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Towards efficient discovery of green synthetic pathways with Monte Carlo tree search and reinforcement learning

Xiaoxue Wang ac, Yujie Qian b, Hanyu Gao a, Connor W. Coley a, Yiming Mo a, Regina Barzilay b and Klavs F. Jensen *a
aDepartment of Chemical Engineering, Massachusetts Institute of Technology, Cambridge, Massachusetts 02139, USA. E-mail:
bDepartment of Electrical Engineering and Computer Science, Massachusetts Institute of Technology, Cambridge, Massachusetts 02139, USA
cDepartment of Chemical and Biomolecular Engineering, The Ohio State University, Columbus, Ohio 43210, USA

Received 30th July 2020 , Accepted 11th September 2020

First published on 14th September 2020


Computer aided synthesis planning of synthetic pathways with green process conditions has become of increasing importance in organic chemistry, but the large search space inherent in synthesis planning and the difficulty in predicting reaction conditions make it a significant challenge. We introduce a new Monte Carlo Tree Search (MCTS) variant that promotes balance between exploration and exploitation across the synthesis space. Together with a value network trained from reinforcement learning and a solvent-prediction neural network, our algorithm is comparable to the best MCTS variant (PUCT, similar to Google's Alpha Go) in finding valid synthesis pathways within a fixed searching time, and superior in identifying shorter routes with greener solvents under the same search conditions. In addition, with the same root compound visit count, our algorithm outperforms the PUCT MCTS by 16% in terms of determining successful routes. Overall the success rate is improved by 19.7% compared to the upper confidence bound applied to trees (UCT) MCTS method. Moreover, we improve 71.4% of the routes proposed by the PUCT MCTS variant in pathway length and choices of green solvents. The approach generally enables including Green Chemistry considerations in computer aided synthesis planning with potential applications in process development for fine chemicals or pharmaceuticals.


The goal of computer aided synthesis planning (CASP) has traditionally been to identify synthesis pathways to desired compounds from buyable building-block chemicals through retrosynthesis.1–8 Retrosynthetic analysis is a procedure in which a target molecule is broken into precursors recursively until all precursors are commercially available (success) or the process reaches the termination criteria (failure).1–3,9,10 The idea of reaction codification and CASP was introduced in Vléduts's visionary paper in 1963.11 Ever since the first logical retrosynthetic route planning based on a computer program demonstrated by Corey et al.6 in the 1960s, the field of CASP has been evolving rapidly along with the development of large comprehensive reaction databases.4 As examples, Synthia (formerly Chematica), has successfully designed synthesis routes for many medicinally important targets,5,9,12–16 and Coley et al. has demonstrated that with expert chemistry input CASP synthetic routes can be translated successfully into recipes for execution on a robotic platform.17 Existing CASP programs have primarily focused on the success rate1 and the chemical diversity of routes,2,9 but rarely have taken Green Chemistry principles into considerations, e.g., routes with shortest possible length using less toxic and flammable solvents.18,19 However, it is becoming increasingly important to select routes that conform to green chemistry requirement in addition to finding synthetic pathways to buyable starting compounds.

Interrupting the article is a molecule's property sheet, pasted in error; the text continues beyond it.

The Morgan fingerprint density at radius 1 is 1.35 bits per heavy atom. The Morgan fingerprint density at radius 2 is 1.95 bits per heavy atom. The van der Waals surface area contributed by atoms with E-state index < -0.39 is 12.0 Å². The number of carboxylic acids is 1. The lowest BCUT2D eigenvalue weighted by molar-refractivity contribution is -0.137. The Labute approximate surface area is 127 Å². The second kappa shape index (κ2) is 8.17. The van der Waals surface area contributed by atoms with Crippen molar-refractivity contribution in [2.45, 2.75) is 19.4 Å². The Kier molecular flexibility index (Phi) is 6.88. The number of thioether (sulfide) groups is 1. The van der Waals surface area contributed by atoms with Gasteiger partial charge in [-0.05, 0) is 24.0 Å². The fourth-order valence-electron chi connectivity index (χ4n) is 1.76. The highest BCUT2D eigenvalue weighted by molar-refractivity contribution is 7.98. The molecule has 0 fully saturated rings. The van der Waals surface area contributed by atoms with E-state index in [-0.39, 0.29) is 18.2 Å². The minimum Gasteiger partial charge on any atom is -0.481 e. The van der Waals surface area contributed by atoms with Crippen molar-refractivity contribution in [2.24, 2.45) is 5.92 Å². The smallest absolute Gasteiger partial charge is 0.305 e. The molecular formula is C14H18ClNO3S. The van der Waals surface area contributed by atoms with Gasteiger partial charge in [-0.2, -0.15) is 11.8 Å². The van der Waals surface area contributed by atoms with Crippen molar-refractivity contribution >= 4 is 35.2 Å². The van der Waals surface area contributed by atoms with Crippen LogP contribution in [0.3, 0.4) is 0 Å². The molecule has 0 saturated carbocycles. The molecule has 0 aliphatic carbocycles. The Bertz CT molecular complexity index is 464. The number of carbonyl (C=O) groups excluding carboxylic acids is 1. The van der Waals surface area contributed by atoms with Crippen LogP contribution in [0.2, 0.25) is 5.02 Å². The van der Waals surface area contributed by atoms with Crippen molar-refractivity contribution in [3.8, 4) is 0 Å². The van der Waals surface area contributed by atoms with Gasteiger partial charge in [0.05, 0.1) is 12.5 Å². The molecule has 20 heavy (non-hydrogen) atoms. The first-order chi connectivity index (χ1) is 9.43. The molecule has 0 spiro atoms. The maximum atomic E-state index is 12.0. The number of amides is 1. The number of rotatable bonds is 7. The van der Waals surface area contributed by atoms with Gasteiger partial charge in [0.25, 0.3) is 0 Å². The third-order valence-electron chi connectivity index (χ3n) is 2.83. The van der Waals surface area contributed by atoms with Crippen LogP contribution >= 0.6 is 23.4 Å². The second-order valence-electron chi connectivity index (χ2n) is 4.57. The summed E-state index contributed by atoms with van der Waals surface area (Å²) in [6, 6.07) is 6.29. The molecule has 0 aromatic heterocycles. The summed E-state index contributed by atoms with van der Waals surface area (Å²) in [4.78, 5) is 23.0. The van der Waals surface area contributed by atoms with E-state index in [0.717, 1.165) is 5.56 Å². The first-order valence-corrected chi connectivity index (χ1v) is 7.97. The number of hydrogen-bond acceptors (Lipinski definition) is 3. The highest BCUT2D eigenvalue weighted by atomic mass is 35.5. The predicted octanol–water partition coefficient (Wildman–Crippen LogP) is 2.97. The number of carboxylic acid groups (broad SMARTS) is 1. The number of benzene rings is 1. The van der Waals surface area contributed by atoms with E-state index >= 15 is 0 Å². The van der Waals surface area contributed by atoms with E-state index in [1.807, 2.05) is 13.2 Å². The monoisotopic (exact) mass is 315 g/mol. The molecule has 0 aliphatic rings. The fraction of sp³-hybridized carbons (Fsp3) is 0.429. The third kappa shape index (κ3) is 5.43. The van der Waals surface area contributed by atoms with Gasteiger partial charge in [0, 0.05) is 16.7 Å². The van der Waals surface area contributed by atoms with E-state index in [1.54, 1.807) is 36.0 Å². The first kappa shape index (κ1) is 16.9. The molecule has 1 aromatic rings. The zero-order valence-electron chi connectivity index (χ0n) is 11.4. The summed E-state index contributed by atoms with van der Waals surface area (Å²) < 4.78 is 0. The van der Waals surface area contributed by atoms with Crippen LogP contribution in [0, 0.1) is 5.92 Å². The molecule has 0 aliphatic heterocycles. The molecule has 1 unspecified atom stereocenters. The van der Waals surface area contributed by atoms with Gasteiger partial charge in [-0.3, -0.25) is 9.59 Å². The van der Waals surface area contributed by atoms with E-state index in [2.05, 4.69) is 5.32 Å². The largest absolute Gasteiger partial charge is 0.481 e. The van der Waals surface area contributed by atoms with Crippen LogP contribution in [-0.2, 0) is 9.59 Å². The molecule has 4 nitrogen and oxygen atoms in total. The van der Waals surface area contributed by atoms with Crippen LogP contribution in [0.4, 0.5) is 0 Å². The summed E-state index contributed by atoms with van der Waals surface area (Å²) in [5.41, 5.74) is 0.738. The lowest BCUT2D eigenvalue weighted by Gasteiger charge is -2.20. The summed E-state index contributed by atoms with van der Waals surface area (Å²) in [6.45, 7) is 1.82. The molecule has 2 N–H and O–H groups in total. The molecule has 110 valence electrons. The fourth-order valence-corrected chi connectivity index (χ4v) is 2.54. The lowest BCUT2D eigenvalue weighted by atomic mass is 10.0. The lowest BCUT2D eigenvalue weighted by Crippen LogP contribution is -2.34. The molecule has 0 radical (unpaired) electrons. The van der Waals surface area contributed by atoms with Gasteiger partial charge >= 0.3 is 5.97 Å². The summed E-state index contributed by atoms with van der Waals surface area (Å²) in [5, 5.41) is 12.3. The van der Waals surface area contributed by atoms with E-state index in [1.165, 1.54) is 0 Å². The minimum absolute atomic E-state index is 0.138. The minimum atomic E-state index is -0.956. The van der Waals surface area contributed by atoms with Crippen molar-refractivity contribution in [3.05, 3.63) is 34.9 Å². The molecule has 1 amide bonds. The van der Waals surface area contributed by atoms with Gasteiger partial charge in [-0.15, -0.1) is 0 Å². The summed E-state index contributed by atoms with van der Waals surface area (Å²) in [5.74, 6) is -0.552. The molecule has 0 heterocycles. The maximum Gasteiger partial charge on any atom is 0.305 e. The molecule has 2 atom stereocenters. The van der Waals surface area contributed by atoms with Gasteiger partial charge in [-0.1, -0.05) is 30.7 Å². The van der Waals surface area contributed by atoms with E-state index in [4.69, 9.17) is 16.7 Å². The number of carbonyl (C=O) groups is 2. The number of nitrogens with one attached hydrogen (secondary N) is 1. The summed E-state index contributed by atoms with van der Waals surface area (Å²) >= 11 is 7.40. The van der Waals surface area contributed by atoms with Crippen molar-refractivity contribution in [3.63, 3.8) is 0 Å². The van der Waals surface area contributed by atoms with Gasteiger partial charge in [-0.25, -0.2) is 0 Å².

One major challenge for an efficient CASP algorithm to include green chemistry considerations is limitations in chemical space search algorithms. The search algorithm is the core of synthesis planning as it determines the success rate and the route quality of the proposed synthesis pathways. Heuristic best first searches (BFS) or depth first searches (DFS)5 use hand-written heuristic functions to evaluate positions in the search tree as they explore the synthesis planning search space.1,5 However, given the large search space5,20 of chemical reactions, the searching efficiency of BFS/DFS is not high enough for good CASP performance.5 In addition, it is difficult to define strong heuristics for BFS/DFS CASP.1 To tackle this challenge, Segler et al.1 showed that Monte Carlo Tree Search (MCTS), a search scheme that demonstrated superhuman performance in playing the game of Go,21,22 is able to find buyable pathways with much higher success rate than traditional heuristic BFS.1 Segler et al.1,23,24 also innovatively demonstrated that it was possible to learn the rules of chemical synthesis for a specific domain by using data. Additionally, Kishimoto et al.25 demonstrated that the MCTS variant used by Segler et al.1 significantly outperformed depth-first proof-number (DFPN) search in terms of success rate in the domain of retrosynthesis. More recently, Chen et al.26 introduced Retro*, a neural-based tree search method also demonstrating advanced performance.